• Samuel at Gilgal

    This year I will be sharing brief excerpts from the articles, sermons, and books I am currently reading. My posts will not follow a regular schedule but will be published as I find well-written thoughts that should be of interest to maturing Christian readers. Whenever possible, I encourage you to go to the source and read the complete work of the author.

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  • November 2012
    M T W T F S S
  • Recommended Reading

What is the Problem?

James Montgomery Boice:

“What is the problem? The problem is that the evangelical movement in America in the twentieth century is shallow. It speaks of salvation, but it does not grapple with sin. And since it does not grapple with sin, there can be no true repentance…. ‘Sin’ no longer means rebellion against God and his righteous law, for which we are held accountable, but rather ignorance or the kind of oppression that is imagined to reside in social structures.” (The Minor Prophets: Volume I, pp. 56-57)

The “House of David”

Archaeology and the Bible:

In 1993, archaeologists uncovered a 9th century B.C. inscription at Tel Dan. The words carved into a chunk of basalt refer to the “House of David” and the “King of Israel.”

Hard Decisions

The truth about us is hard. We want to proclaim men as generally good; mostly kind and humanitarian. However, the truth is that we are selfish, ungodly, sinners who are by nature the enemies of God. You cannot proclaim a true gospel without facing men with the hard truth. Pastor David Moore writes:

And as he was setting out on his journey, a man ran up and knelt before him and asked him, “Good Teacher, what must I do to inherit eternal life?” And Jesus said to him, “Why do you call me good? No one is good except God alone. You know the commandments: ‘Do not murder, Do not commit adultery, Do not steal, Do not bear false witness, Do not defraud, Honor your father and mother.’” And he said to him, “Teacher, all these I have kept from my youth.” And Jesus, looking at him, loved him, and said to him, “You lack one thing: go, sell all that you have and give to the poor, and you will have treasure in heaven; and come, follow me.” Disheartened by the saying, he went away sorrowful, for he had great possessions. And Jesus looked around and said to his disciples, “How difficult it will be for those who have wealth to enter the kingdom of God!” (Mark 10:17-23 ESV)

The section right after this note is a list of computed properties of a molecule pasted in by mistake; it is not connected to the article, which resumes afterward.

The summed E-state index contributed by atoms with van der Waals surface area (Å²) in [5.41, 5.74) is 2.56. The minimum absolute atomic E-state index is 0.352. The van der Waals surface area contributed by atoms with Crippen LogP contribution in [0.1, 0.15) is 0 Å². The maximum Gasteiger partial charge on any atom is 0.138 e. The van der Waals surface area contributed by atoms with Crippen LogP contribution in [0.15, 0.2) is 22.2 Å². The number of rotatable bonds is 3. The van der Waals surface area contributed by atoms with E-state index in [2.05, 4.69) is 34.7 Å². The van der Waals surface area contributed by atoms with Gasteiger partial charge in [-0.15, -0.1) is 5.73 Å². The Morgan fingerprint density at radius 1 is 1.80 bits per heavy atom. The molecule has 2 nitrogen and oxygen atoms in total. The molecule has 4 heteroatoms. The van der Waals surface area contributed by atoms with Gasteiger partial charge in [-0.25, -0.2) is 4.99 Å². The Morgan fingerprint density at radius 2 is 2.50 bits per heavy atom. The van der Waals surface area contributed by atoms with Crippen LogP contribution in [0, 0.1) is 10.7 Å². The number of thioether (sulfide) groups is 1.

In our opening text we see the greatest evangelist of all, the Lord Jesus at work. He is approached by a young man whom the Bible describes in Luke 18 as a certain ruler. He was a professional man, a young lawyer, a highly intelligent young man, no doubt upwardly mobile, bringing all the zeal of youth to his chosen career. But he was also a religious man. He was a seeker. Notice (vs17) he was eager – he came running, he was earnest – he came kneeling and he was enquiring – he came asking. Now what did he ask? Well he asked “Good Master, what shall I do to inherit eternal life?” On the surface that seems to be a great question, but beneath the surface there is the implication that eternal life can be earned – for he asked “What I shall I do?”

So what did Jesus do for this young man? How did He answer Him? Did he immediately embark upon a seeker sensitive ministry, whereby he could lull the young man into an understanding of the gospel, or was he absolutely up front and honest with the man? Did he present him with an easy gospel or a hard gospel? Well I think you will find that what Christ asked of this young man was anything but easy, and I want you to understand that following Christ today is anything but easy. The gospel is hard. I don’t mean the people who proclaim it are hard, but the message we proclaim is a hard message. It calls for tough decisions to be made and a man who believes an easy gospel is a man who is being deceived. Let me make no bones about it, whilst it is easy to be saved, that is the act of conversion is easy – a simple matter of repentance and faith, the process that leads up to conversion is anything but easy – it faces us with some tough realities and hard decisions about our lives. (“The Hard Gospel”)

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